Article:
Spooling out is not something you need to be protected from, so you can concentrate on figuring out the rope control to pull the lever out away from the winch. However, if you are concerned that you can't rely on the spring return, you might want to add something (extra spring, another rope or ?) to force the lever back in when you release. You'd hate to be in a situation where you release the rope, and it keeps right on winching.

Last comment: 25-30 feet per minute is S-L-O-W. A moderate walk is 3 MPH, or a bit over 250 FPM. I'm not saying you have to match Farmi's speed, but 25 FPM could be so slow as cause your mind to wander on a longer pull. You might want to actually measure your speed just to be sure where you are.

John Mc
If the only tool you have is a hammer, you tend to see every problem as a nail.   - Abraham Maslow

Offline GDinMaine

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Re: Building a pto powered logging winch Finished
« Reply #158 on: November 20, 2011, 08:15:21 PM »
John,  The idea of flipping the winch around would require the cutting off of all the mounting pieces including the shaft mount in the center.  The thing is not symmetrical so flip-flopping is not an option.  As for the winch speed.  You are right I will not win any race with it.  But I will take this slow winch many times over compared to what I used to use before.  That was the definition of pain in the ... (name your choice of body part).

In any case.  I'm pretty much done.  I wrestled the winch into the frame (imagine a bloody battle for that one) and put on all the new sprockets, chain, pto shaft and winch cable.  My four-year-old was so happy that he went into a complete fit and wanted to see the winch pulling logs.  I had to give in didn't I  ;D.  It worked like a charm and my boy was happy (so was his dad).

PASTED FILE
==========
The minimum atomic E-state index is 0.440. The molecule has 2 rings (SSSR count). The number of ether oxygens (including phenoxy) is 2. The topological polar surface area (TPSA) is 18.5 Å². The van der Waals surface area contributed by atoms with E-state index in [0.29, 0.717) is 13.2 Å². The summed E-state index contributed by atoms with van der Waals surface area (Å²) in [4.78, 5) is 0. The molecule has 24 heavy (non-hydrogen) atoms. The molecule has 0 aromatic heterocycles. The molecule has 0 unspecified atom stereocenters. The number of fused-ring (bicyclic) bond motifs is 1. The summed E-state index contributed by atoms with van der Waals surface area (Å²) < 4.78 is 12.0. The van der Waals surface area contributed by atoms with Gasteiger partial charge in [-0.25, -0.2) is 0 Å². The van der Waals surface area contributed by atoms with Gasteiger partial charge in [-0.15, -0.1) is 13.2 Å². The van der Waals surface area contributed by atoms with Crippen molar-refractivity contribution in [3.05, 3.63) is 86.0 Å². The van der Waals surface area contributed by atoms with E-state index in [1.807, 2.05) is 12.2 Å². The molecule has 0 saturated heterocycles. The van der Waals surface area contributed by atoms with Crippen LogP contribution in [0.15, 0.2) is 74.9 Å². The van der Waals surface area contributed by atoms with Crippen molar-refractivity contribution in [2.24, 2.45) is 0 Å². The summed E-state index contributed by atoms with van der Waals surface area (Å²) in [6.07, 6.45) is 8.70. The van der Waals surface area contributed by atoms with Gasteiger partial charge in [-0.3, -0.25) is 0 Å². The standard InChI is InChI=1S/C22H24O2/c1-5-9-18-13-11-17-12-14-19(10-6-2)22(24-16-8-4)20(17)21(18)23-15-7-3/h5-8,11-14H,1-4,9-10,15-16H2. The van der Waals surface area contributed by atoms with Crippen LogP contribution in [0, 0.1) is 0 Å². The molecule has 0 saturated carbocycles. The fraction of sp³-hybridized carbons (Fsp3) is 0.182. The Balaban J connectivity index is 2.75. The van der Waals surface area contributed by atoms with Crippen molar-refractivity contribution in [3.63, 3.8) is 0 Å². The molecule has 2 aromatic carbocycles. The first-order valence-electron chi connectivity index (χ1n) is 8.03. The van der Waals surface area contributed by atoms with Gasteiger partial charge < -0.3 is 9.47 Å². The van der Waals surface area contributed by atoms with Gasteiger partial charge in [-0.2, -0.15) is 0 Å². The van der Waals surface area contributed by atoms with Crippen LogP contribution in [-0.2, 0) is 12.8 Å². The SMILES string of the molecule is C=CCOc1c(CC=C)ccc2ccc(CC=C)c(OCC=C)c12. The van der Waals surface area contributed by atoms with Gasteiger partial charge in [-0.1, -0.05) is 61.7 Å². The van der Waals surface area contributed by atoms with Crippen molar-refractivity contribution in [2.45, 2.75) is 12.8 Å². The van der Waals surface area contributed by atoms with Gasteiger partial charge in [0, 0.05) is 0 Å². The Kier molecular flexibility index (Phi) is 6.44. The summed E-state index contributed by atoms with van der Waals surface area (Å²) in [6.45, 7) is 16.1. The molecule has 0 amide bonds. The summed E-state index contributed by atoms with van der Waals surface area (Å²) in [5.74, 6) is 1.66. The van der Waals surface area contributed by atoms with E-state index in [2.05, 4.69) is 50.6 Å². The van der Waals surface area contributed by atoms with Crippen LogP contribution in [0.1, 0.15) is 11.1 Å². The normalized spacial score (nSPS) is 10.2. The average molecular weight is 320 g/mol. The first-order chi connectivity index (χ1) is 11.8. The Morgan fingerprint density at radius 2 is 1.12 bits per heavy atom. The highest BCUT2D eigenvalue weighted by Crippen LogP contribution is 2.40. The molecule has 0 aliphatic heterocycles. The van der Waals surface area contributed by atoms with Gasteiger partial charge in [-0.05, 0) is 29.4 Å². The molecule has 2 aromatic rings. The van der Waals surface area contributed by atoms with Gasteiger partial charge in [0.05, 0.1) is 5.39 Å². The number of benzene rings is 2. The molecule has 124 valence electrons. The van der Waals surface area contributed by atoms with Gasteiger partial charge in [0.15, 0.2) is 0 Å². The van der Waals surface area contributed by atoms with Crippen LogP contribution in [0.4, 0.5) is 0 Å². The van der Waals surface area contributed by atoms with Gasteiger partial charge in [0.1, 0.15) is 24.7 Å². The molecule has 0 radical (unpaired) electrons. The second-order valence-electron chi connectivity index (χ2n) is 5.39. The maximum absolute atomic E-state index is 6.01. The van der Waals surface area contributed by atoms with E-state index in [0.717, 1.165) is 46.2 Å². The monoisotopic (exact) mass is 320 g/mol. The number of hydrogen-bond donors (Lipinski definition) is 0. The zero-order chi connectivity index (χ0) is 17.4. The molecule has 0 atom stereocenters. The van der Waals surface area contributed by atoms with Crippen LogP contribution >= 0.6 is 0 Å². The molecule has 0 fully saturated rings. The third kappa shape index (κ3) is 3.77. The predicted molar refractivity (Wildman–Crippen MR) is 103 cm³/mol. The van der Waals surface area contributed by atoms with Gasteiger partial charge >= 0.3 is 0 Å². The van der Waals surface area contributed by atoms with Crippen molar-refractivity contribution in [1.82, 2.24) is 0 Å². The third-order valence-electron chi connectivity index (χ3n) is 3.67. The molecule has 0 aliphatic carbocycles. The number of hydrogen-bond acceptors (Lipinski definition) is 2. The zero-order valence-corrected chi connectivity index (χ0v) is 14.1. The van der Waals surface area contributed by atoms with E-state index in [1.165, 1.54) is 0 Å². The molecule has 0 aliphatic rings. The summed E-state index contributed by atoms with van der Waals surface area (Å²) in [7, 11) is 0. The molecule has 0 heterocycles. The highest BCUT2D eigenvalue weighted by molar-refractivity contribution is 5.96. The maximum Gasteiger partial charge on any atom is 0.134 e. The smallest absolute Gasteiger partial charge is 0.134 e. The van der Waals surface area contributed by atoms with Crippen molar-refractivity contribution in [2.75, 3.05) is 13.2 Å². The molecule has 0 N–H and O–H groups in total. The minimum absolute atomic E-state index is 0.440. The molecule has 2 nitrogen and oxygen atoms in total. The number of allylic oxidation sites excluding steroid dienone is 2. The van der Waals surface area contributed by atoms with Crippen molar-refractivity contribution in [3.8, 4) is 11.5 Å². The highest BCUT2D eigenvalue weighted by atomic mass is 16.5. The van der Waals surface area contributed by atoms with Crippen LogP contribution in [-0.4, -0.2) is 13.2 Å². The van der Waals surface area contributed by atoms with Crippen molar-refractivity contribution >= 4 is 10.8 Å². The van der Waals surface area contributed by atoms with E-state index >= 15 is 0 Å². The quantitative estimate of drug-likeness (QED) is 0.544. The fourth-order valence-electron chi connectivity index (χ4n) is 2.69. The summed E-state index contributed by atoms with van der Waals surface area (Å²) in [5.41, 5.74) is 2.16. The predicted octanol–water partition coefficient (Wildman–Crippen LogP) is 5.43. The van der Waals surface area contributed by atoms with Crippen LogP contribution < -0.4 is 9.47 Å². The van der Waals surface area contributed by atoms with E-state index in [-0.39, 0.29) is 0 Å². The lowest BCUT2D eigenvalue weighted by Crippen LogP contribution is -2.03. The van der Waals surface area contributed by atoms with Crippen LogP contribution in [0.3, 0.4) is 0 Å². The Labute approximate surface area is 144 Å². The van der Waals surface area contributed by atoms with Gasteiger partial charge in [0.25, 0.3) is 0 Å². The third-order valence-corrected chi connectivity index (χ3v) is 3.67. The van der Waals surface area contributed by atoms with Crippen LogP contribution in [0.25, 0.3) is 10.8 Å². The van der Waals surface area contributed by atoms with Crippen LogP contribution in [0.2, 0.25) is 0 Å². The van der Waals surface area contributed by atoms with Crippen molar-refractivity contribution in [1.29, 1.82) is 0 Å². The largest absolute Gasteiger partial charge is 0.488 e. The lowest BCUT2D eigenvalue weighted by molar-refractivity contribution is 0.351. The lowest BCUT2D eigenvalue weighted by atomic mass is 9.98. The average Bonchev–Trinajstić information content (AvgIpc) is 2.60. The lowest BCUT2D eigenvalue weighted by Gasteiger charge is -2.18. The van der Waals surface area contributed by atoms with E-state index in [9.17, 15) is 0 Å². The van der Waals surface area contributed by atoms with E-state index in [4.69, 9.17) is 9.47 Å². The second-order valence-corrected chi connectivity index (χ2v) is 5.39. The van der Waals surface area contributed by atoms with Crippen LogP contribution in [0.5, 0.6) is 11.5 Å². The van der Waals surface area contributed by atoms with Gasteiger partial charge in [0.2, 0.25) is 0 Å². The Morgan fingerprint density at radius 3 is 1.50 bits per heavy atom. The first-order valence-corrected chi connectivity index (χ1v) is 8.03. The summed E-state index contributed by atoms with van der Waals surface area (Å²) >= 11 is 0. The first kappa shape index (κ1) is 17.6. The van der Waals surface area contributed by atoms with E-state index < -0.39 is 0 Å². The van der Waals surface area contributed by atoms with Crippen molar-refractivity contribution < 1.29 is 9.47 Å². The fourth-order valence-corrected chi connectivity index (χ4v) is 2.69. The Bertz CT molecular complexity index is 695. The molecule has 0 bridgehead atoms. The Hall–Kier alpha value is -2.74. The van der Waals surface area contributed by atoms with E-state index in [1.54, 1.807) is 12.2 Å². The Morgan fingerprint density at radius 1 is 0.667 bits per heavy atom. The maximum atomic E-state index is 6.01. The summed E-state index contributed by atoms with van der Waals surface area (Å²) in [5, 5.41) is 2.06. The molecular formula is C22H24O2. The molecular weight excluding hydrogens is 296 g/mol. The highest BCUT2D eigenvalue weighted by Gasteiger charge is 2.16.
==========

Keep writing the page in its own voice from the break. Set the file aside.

I have a little tiny more welding to do and off to the woods I go tomorrow by noon.   8) 8) 8)
 I just had to share my giddy, childish happiness with people who understand.  I will post pictures of the contraption in action.
It's the going that counts not the distance!

WM LT-40HD-D42

Offline John Mc

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Re: Building a pto powered logging winch Finished
« Reply #159 on: November 21, 2011, 08:22:55 AM »
If it works, and you are happy with it, that's what matters.

Is there anything to protect your control lever from the logs being winched in? This might not be much of an issue when winching. You can always stop when the logs get close. Might be an issue if you are skidding logs behind the tractor once they've been winched in?

If the only tool you have is a hammer, you tend to see every problem as a nail.   - Abraham Maslow